Subject: What is a Context?
Date: Mon, 20 Sep 2004 14:46:28 +0300
From: Dimi Chakalov <>
To: Kevin H Knuth <>,
CC: [snip]

Dear Dr. Knuth,

Regarding your recent physics/0409084 v1 and your paper "What is a Question?", please take a look at the notion of 'context' at

I wonder how we are to formulate Q&A in the case of undecidable propositions [Ernst P. Specker, Die Logik nicht gleichzeitig entscheidbarer Aussagen, Dialectica 14, 54-55, 239-246 (1960)]. Here the complete "catalogue" (wave function) includes counterfactual, and subsequently undecidable, propositions introduced to model "the omniscience (comprehensive knowledge) of God" (Ernst Specker).

What if this "comprehensive knowledge" is the 'context'? It seems to me that 'context' (=quantum state 'out there') could have a physical correlate. The very fact that we can operate with posets and clearly distinguish between incomparable -- like apples and oranges -- objects suggests to me that we, humans, operate with something that is "outside" the elements of the set: the 'context'. More at

Please be assured that I will keep your feedback strictly private and confidential.

I like your quote from Solomon Ibn Gabirol, "A wise man's question contains half the answer". Here's another one, from "A Choice of Pearls": "Man is only wise during the time that he searches for wisdom; when he imagines he has completely attained it, he is a fool."

Kindest regards,

Dimi Chakalov

Note: If we model the universe as a human brain, the brain correlates of what we call 'context' -- not their subjective presentation in our mind --  should be sought in our current Weltbild. There are no 'tiny little minds' in the quantum realm nor "protoconsciousness", as speculated by Bernard d'Espagnat.

What we call 'context' is a physical stuff. Just think of the whole universe as a huge brain, and put aside the question of its mental or spiritual correlates: quantum gravity might be able to answer the question of the physical correlates of God, and nothing else. If God is ONE, we should be able to identify His physical correlates/imprint in modern theoretical physics, but nothing else. (If we were able to prove the existence of God, all our religious beliefs, anti-theism included, would be reduced to science and math. We would reach 'the end of science', in sharp contradiction to Gdel's Theorem.)

Another example of the physical existence of the phenomenon of 'context' in the universe-as-a-brain is Einstein's GR, and particularly the Hawking-Penrose singularity theorems. These theorems imply (but not prove) that the so-called singularities generically occur in solutions of Einstein's equations, but they are very vague about the nature of these singularities. Bottom line is some very unclear 'geodesic incompleteness' leading to either "collapse" or breakdown of causality (formation of a Cauchy horizon).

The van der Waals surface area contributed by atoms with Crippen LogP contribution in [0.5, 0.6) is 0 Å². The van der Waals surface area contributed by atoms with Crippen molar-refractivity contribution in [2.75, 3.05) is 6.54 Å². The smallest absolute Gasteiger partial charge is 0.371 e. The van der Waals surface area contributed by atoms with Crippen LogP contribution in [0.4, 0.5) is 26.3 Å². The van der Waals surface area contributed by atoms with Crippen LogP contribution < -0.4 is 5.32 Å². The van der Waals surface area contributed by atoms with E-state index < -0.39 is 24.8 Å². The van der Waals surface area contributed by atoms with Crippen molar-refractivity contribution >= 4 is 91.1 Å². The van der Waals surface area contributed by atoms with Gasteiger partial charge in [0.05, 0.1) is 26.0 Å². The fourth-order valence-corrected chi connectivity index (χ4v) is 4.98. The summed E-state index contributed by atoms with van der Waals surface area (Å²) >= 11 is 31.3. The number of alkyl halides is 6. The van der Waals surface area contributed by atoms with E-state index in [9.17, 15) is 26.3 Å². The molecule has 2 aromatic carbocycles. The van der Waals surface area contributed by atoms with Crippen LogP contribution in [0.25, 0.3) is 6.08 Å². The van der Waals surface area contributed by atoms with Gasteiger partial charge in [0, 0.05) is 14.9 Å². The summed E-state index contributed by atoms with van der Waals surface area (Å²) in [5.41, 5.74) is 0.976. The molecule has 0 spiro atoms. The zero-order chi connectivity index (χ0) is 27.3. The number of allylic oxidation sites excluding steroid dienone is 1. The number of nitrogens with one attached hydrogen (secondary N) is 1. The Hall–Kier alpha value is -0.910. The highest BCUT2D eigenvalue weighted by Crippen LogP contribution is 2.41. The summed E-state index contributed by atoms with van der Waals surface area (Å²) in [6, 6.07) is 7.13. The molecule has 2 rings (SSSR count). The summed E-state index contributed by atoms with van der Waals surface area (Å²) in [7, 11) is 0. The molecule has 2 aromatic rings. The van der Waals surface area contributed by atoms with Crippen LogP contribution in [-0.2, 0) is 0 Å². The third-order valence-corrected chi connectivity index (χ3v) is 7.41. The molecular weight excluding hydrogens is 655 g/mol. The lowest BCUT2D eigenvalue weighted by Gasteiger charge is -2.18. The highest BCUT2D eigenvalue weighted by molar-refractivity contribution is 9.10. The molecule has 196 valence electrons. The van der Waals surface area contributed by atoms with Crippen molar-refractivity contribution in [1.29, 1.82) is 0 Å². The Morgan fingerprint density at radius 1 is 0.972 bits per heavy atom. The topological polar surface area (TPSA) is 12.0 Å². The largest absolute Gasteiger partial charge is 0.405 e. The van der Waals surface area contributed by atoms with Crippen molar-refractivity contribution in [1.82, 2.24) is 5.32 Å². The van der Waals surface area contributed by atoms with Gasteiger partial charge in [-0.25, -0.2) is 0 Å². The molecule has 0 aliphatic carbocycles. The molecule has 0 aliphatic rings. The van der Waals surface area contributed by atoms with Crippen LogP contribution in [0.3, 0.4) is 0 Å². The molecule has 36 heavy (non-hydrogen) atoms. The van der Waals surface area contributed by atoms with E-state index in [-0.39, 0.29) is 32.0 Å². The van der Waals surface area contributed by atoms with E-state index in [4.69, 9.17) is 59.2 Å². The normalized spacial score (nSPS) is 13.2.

Perhaps this 'geodesic incompleteness' can be circumvent with the 'context' of the universe-as-a-brain. More on this conjecture here; general considerations here and here.

Why am I writing this, knowing very well that nobody will reply? Because we all have our silent metaphysical inclinations in our mind, and they inevitably show up in our 'hard science' research. Theoretical physicists may find it difficult to verbalize their metaphysical and religious beliefs, but they too keep them in their mind. Hence everything they produce and cast in math reflects their thinking.

It is utterly important to keep our thinking as clear as possible, and our mind as open as possible. This is what metaphysics is all about, and this is the reason why I'm writing these lines, this web site, and this CD ROM. Surely nobody will reply. Once brainwashed with wrong metaphysics, people do not like and do not want to question their beliefs. That's it.

I very much hope to hear from my students sometime in the future. They are, however, still very young, probably age 11-18. They will grow up and will be puzzled with the Coincidence Problem, "the subtle balance observed today between ordinary matter and the cosmological constant" (Julien Lesgourgues, An overview of Cosmology, astro-ph/0409426 v1, p. 57; see also Sec. 2.4.4). Once they go to college, they will find out that "we live right in the middle of the spike of the delta function. If the dark energy had appeared earlier it would have interfered with structure formation: if later, we would still be unaware of it" (Paul Frampton, astro-ph/0409166 v3).

What if the universe-as-a-brain can "think" with its two dark components, dark matter and dark energy? Have you seen elephants in china shop?

D. Chakalov
September 20, 2004
Last update: November 26, 2004